The Babcock Ranch stood Dual Peppy at stud and managed the mares for a year and a half. While Dual Peppy was with the Babcocks he earned Reserve World Champion and Congress Champion.
"He was one of those horses you look back on in your career--I’ve been training for 20 years--he’s one of those I’d sure like to have back,” Grant said. “He was a really sweet-minded horse, real special."
Jim Babcock said Dual Peppy’s stall was 20 feet from his office.
"I was close to him. I was at every show he ever went to. He was a gentle giant. He was big, he was strong, he was gentle, he was quiet, he was athletic. He would give his heart every time. No matter how many times we asked him to go cut, or how many we went to in a row he was always game for every trip."
After a year and a half, the partnership ended and the Brunzells moved the horses elsewhere in Texas, then to Colorado.
"It wasn’t on the best of terms when they left," Jim Babcock said. "It was a disappointment when they took him away. I saw a few ads for him over the years, but I hadn’t followed him. This was the first time I’d heard of or seen him in 10-plus years."
According to AQHA records, Dual Peppy sired 351 registered foals, starting when he was a 2-year-old. In 2001, 43 of his registered offspring were born.
The number of foals he sired steadily decreased from 2001 until 2009, when he sired only two foals.
As of today, 51 of his offspring are still in the performance ring, and the horses he has sired have earned more than $700,000.
Considering his stud fees were $2,500 in 2002, his stud fees alone have earned his owners nearly $800,000.
Once the story hit the news, it went viral.
Horse lovers from around the country have contacted the El Paso Sheriff’s Office, the AQHA, NCHA, the Colorado state veterinarian’s office, El Paso County commissioners, and even the governor of Colorado.
In what now sounds a lot like back tracking and covering their butts, Sargent Greg White, public information officer with the El Paso County Sheriff’s Office, said that the public outcry was unnecessary -- saying, "We always intended to go back."
Until the investigation is finished, the horses will stay in the facility used for horses in these situations.
While officials at that facility have asked to not be identified for the security of the horses and the integrity of the investigation, they have said that a lot of horses in that area are in the same or worse condition.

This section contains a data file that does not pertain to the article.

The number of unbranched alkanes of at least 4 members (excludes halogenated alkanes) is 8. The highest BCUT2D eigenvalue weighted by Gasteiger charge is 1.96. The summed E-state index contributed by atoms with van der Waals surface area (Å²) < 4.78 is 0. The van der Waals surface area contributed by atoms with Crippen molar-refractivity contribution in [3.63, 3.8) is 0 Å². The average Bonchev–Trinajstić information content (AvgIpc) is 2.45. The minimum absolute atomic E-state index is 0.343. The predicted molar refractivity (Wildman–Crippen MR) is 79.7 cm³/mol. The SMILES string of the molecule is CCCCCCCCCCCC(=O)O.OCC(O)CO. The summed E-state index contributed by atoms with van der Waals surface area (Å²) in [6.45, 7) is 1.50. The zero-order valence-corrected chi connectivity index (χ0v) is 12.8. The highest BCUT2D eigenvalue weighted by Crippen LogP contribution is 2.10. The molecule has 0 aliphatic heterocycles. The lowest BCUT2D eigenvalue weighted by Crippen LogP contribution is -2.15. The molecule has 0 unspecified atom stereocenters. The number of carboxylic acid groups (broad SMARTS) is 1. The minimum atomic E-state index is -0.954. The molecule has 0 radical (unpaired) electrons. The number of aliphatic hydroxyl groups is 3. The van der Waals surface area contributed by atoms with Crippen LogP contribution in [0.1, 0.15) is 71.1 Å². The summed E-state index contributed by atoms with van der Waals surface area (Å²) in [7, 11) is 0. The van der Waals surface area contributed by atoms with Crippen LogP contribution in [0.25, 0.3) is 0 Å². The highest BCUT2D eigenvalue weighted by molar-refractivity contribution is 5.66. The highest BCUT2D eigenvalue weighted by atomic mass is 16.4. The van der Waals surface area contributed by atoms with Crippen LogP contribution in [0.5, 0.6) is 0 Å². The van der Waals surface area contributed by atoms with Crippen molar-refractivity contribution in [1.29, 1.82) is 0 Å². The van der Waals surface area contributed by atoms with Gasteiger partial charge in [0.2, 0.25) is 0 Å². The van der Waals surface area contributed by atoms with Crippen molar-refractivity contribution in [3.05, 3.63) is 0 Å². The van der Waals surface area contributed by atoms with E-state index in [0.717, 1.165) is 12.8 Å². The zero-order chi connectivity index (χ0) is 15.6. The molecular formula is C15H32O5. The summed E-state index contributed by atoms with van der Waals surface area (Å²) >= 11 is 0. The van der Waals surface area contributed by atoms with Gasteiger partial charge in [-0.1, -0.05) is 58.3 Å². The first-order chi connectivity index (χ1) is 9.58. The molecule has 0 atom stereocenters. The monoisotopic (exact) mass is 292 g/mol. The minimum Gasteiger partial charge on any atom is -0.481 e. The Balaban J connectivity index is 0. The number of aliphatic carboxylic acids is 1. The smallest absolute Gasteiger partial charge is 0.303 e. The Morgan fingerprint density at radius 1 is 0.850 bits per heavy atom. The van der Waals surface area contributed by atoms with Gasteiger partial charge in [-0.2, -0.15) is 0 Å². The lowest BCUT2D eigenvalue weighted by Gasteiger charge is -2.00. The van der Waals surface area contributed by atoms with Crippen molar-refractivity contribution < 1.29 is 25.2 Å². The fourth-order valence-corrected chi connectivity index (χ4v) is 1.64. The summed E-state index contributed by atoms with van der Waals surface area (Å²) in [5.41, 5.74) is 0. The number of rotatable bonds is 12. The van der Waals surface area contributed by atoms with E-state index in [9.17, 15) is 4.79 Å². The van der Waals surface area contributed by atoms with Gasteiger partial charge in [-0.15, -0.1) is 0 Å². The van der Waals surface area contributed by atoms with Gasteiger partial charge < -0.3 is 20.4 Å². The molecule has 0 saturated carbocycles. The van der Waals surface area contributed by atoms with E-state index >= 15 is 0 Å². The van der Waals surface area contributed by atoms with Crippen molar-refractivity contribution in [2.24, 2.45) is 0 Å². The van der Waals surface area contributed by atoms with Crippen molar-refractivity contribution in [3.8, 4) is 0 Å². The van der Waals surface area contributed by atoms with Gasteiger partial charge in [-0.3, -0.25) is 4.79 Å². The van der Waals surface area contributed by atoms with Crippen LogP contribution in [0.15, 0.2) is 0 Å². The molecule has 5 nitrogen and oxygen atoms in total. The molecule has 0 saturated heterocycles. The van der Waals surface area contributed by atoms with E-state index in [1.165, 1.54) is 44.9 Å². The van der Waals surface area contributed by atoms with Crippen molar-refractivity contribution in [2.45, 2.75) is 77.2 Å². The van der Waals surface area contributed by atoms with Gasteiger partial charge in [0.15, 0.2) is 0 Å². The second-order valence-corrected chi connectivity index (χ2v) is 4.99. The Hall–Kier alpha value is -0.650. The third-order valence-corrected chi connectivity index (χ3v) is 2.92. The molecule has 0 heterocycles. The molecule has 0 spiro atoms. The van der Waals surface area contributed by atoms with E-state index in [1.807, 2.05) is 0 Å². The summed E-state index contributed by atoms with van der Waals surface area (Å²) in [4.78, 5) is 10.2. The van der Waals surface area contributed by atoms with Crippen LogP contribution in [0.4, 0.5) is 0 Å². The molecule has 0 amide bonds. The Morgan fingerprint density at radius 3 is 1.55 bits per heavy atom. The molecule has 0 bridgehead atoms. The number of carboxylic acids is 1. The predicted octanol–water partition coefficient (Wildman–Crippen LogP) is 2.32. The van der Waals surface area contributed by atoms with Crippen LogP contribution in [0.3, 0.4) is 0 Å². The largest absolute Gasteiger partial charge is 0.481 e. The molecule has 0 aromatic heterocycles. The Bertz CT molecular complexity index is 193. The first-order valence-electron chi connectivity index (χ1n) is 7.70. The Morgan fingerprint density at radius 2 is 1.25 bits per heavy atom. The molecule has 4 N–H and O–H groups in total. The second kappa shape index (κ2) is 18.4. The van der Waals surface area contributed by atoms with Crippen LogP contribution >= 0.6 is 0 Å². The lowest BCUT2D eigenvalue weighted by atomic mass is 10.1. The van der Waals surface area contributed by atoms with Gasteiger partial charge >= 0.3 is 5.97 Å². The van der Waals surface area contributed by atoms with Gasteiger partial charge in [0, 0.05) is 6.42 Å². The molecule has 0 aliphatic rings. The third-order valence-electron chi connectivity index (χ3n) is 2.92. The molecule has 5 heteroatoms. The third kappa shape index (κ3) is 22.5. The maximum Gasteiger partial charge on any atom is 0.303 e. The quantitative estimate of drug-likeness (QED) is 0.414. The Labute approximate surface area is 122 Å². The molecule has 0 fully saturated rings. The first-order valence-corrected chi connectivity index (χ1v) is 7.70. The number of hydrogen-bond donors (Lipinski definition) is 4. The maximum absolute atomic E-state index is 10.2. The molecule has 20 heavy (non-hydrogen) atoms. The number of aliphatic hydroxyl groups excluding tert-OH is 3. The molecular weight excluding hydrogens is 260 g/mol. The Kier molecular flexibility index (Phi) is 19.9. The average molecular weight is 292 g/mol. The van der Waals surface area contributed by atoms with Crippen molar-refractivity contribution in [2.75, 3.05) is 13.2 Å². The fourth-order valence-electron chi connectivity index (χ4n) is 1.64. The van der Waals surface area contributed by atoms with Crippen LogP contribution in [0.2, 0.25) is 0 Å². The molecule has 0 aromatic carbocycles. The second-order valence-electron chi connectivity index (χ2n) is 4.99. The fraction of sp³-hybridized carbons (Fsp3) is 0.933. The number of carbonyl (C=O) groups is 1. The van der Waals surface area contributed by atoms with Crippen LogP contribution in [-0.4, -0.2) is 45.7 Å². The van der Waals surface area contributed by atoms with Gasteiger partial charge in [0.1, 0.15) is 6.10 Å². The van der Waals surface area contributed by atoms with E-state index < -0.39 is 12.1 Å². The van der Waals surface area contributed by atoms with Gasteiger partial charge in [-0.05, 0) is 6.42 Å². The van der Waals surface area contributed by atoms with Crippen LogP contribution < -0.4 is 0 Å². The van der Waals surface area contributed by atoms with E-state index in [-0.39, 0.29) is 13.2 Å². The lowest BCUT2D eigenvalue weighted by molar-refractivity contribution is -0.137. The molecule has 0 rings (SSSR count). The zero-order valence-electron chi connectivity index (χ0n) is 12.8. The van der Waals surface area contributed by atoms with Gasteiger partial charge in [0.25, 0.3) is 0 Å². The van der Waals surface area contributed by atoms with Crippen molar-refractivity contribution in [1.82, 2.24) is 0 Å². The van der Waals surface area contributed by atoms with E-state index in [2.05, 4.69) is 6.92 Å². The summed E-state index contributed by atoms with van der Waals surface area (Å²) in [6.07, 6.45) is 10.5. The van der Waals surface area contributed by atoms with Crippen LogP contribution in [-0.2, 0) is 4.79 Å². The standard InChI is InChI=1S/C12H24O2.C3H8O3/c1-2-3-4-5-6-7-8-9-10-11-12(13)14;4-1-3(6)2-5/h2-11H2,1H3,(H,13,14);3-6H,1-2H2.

They took care of 162 horses last year and adopted out about 40 percent of them. The remaining horses were returned to the agencies that brought them in, or are still in the facility because of ongoing investigations.
Dual Peppy’s former owner, Pete Bowling, a well-known horse breeder based in California, is also stepping in, saying he plans on doing whatever he can to nurse Dual Peppy back to health.
"I put him in this hell," Bowling told KRDO. "I am responsible for selling him to those people. I owe him; I told these people I will take him and give him a home for the rest of his life and take care of him like he deserves to be taken care of."
Besides spending big money on these horses, there is another aspect of Sherri Brunzell and her husband Rick Brunzell that should be looked at.
It has to do with their strange behavior.
While we now know that the El Paso County Sheriff's Office served Sherri Brunzell a citation for cruelty of animals, believe it or not, reports are now surfacing out of Colorado that the former chairman of the El Paso County Republican Party said the woman facing animal cruelty charges was previously documented as a "security threat."
Besides being a "security threat" to the El Paso County Republican Party, reports are now coming out about other aspects of their strange behavior.
County commissioner Amy Lathen said the couple is memorable.
Sherri Brunzell and her husband Rick Brunzell have spoken before the El Paso County commissioners numerous times, the strange thing is their use of names other than their own.
"They are quite confrontational, often angry about different things the board has been doing," said Lathen.
Lathen said she saw Rick Brunzell give an interview to a reporter, and used a different name. The move prompted her to investigate the couple.
"We said, 'Hey, wait a minute, why are they in here, at Republican headquarters at the time, giving false identities and causing all these issues. What's going on with that?" said Lathen.
The issue was brought to the then chairman of the El Paso County Republican party, Eli Bremer.